When you consider that total global output is around 300m tonne/year, this is quite staggering.
On paper, China should be balanced on naphtha because of a huge refinery construction wave. However, the consultants argue that the refineries will be run primarily to make gasoline. The importance of gasoline supply to China as a means of stimulating economic growth, thereby maintaining social stability, was illustrated yesterday when the government raised fuel prices by 10%. The hope is that the price hike will end shortages through boosting refinery production as a result of improved refinery margins.
And globally, will there be enough naphtha to supply China? Many of the 700 or so refinery projects being built could be delayed or cancelled because of rising construction costs and tight contractor and raw material markets.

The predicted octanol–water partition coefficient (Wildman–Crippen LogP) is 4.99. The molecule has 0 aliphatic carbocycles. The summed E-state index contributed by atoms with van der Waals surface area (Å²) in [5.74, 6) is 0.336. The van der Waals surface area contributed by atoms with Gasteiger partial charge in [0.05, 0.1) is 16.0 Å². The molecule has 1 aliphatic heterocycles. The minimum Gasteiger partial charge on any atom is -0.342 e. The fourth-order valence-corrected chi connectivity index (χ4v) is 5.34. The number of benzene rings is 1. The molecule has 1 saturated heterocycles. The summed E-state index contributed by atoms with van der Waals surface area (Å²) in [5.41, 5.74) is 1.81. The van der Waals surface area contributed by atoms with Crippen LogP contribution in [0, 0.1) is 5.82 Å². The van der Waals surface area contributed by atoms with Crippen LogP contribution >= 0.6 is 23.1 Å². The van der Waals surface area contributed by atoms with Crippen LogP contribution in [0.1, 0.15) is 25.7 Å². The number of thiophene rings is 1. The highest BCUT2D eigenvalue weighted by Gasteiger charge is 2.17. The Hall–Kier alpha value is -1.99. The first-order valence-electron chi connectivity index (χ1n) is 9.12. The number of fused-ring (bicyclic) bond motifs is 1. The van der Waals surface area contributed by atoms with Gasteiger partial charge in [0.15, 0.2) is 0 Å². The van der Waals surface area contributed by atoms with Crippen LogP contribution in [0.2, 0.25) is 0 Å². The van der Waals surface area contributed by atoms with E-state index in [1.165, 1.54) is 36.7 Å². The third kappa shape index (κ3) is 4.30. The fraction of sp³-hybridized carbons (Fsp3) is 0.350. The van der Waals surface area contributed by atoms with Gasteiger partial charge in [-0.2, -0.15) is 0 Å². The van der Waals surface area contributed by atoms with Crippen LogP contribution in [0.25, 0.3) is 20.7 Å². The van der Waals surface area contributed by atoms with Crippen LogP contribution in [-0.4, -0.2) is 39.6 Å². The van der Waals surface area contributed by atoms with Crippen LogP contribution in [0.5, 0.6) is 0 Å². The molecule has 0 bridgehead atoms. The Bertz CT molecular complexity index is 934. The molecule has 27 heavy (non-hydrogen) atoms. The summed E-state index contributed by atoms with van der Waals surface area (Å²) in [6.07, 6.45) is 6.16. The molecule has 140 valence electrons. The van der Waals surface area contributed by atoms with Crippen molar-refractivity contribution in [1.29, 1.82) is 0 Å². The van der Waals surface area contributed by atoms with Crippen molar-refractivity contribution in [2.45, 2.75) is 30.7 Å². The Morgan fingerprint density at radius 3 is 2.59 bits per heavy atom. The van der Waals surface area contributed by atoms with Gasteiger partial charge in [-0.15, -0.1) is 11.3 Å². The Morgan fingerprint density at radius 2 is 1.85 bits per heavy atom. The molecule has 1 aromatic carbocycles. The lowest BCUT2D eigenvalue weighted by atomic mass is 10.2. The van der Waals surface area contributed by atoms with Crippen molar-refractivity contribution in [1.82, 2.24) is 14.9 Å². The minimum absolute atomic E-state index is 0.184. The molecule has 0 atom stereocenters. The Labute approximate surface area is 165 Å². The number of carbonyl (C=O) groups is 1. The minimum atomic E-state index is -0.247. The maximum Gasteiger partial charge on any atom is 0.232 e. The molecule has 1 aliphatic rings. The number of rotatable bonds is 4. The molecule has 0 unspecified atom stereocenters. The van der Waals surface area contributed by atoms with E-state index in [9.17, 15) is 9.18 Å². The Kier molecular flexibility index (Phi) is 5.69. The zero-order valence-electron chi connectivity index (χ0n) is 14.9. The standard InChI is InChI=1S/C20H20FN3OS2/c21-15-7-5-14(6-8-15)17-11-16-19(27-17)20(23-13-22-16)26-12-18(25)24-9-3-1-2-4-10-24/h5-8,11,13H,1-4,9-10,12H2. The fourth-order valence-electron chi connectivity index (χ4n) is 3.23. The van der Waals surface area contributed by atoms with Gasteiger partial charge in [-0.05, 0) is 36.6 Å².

Even if there is enough supply on paper, will refiners want to make the naphtha that China and the rest of the world needs? Quite possibly not as naphtha only accounts for around 5% of total refinery output.
Therefore, globally, as in China, refineries exit primarily to maintain supply and make money from the transportation sector.